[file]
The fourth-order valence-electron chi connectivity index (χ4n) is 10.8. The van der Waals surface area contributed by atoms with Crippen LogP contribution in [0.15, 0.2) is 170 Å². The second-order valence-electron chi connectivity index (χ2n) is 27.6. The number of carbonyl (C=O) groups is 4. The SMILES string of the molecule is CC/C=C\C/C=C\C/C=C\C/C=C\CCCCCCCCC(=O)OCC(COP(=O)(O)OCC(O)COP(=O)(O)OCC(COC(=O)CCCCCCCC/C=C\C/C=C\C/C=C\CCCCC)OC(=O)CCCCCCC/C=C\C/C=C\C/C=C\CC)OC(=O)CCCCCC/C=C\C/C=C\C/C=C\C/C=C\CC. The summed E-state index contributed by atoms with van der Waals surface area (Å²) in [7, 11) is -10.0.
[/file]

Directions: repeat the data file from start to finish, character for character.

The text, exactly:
The fourth-order valence-electron chi connectivity index (χ4n) is 10.8. The van der Waals surface area contributed by atoms with Crippen LogP contribution in [0.15, 0.2) is 170 Å². The second-order valence-electron chi connectivity index (χ2n) is 27.6. The number of carbonyl (C=O) groups is 4. The SMILES string of the molecule is CC/C=C\C/C=C\C/C=C\C/C=C\CCCCCCCCC(=O)OCC(COP(=O)(O)OCC(O)COP(=O)(O)OCC(COC(=O)CCCCCCCC/C=C\C/C=C\C/C=C\CCCCC)OC(=O)CCCCCCC/C=C\C/C=C\C/C=C\CC)OC(=O)CCCCCC/C=C\C/C=C\C/C=C\C/C=C\CC. The summed E-state index contributed by atoms with van der Waals surface area (Å²) in [7, 11) is -10.0.